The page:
The Waste Land and Other Poems by T. S. Eliot is arguably the most influential and important book of poetry produced in the twentieth century.
Thomas Stearns Eliot was born in St Louis, Missouri in 1888. He was educated at Harvard, at the Sorbonne in Paris, and at Merton College, Oxford. His early poetry was profoundly influenced by the French symbolists, especially Baudelaire and Laforgue. In his academic studies he specialised in philosophy and logic. His doctoral thesis was on F. H. Bradley. He settled in England in 1915, the year in which he married Vivienne Haigh-Wood and also met his contemporary Ezra Pound for the first time. After teaching for a year or so he joined Lloyds Bank in the City of London in 1917, the year in which he published his first volume, Prufrock and Other Observations2. In 1919 Poems2 was hand-printed by Leonard and Virginia Woolf. His first collection of essays, The Sacred Wood2, appeared in 1920. His most famous work, The Waste Land2, was published in 1922, the same year as James Joyce's Ulysses2.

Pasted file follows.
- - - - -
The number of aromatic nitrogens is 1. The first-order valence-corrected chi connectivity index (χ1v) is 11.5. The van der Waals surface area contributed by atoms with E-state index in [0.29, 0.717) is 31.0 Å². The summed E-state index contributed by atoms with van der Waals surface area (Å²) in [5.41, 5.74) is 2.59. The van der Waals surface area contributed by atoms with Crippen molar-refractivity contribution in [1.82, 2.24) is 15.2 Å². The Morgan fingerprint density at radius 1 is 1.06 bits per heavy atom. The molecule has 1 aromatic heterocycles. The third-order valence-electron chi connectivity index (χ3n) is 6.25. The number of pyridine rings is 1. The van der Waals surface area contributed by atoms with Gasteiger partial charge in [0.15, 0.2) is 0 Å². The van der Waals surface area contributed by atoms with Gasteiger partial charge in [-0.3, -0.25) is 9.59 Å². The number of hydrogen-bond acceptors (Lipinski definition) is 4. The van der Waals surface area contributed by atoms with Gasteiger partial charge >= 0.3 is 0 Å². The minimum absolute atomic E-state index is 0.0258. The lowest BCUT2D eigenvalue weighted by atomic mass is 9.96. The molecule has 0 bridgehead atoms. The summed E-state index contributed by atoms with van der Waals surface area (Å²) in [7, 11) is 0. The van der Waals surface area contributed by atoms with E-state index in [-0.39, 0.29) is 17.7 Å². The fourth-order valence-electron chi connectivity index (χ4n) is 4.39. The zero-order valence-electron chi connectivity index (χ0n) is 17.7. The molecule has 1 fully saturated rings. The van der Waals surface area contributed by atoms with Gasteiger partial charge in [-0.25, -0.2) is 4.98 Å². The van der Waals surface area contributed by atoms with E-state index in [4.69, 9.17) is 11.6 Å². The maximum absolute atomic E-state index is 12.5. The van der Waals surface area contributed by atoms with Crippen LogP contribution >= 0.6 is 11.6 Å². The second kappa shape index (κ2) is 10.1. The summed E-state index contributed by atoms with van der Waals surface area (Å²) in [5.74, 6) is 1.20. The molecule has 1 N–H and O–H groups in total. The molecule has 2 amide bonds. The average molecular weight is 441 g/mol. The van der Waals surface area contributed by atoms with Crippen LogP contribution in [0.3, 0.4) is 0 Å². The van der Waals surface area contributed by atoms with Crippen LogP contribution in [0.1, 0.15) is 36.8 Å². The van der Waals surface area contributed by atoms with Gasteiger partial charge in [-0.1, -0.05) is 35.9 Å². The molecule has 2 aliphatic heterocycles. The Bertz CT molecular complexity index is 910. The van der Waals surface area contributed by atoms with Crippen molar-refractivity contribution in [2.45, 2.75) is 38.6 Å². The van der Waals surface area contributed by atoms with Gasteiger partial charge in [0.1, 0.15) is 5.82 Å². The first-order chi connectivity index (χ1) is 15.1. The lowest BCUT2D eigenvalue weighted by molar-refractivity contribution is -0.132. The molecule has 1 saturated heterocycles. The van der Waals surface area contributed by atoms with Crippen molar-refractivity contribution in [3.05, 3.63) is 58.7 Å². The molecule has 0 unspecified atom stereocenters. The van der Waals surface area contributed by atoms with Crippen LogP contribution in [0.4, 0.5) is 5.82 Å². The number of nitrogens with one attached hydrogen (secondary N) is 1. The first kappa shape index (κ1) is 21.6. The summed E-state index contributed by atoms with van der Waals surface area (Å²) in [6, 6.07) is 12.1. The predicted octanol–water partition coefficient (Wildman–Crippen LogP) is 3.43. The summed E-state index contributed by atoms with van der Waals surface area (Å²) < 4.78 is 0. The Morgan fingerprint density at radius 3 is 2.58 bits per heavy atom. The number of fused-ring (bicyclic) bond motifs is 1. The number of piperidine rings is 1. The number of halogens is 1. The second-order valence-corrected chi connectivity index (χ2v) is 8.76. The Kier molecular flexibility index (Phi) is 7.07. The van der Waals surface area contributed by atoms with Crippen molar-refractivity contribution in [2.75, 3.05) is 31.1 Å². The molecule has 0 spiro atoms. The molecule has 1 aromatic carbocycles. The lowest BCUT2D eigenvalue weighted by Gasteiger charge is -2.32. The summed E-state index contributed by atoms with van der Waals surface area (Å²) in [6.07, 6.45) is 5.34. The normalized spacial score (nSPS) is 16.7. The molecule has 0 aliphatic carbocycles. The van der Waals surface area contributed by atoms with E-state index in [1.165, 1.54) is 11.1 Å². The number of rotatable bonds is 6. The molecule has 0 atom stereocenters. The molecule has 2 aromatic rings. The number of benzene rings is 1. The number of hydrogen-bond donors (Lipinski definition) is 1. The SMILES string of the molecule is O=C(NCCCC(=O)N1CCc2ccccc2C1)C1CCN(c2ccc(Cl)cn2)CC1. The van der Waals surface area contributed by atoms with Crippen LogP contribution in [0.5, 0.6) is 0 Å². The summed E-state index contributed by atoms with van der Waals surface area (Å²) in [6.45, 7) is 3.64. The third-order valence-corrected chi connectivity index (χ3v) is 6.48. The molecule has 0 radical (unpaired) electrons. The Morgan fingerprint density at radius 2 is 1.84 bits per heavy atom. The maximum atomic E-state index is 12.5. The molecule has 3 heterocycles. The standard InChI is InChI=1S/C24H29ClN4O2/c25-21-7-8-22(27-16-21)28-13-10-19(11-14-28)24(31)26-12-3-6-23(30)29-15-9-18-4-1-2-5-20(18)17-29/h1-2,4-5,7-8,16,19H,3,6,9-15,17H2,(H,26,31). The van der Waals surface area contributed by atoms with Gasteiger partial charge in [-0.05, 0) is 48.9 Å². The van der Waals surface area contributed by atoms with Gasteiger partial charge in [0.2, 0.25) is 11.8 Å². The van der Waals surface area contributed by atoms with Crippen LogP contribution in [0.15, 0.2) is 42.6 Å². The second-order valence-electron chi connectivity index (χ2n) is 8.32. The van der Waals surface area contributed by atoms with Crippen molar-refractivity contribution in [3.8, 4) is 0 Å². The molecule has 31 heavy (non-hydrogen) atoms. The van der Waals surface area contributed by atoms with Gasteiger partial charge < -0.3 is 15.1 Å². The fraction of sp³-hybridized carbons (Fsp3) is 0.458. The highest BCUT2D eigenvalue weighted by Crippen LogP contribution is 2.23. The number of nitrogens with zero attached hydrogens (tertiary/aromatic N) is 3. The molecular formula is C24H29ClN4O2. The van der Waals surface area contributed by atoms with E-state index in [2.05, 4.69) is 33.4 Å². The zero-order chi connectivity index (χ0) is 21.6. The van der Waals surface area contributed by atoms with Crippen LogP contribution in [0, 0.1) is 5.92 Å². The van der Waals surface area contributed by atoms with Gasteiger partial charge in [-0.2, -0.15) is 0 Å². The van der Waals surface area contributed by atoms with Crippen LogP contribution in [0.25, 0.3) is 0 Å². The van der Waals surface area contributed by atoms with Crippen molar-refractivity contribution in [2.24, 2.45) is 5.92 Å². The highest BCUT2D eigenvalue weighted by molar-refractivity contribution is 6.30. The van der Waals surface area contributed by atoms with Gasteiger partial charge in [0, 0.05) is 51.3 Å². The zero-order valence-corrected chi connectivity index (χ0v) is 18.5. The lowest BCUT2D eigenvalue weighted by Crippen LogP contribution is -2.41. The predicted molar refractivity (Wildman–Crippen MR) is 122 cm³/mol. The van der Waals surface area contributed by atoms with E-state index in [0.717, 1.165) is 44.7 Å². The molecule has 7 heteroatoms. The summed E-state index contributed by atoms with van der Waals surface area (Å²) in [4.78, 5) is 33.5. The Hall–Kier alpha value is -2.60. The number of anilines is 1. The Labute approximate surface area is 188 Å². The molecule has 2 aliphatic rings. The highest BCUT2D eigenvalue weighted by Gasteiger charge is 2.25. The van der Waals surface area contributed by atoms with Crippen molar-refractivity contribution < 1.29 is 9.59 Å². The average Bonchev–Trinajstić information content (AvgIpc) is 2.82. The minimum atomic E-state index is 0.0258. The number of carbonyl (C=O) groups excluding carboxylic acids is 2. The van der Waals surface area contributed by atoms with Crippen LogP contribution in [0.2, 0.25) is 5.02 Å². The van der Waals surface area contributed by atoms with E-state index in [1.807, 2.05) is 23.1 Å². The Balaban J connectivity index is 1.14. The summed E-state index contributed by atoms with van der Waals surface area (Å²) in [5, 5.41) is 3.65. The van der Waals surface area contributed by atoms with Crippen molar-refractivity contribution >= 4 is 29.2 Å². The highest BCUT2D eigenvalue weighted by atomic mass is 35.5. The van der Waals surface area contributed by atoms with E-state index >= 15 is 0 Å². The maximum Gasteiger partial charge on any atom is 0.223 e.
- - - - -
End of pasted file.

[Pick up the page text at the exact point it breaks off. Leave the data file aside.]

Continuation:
This slim volume contains many of Eliot's greatest hits, including the title pieces as well as "Portrait of a Lady," "Rhapsody on a Windy Night," "Gerontion," "Sweeney Among the Nightingales," and numerous others. Outstanding at this price.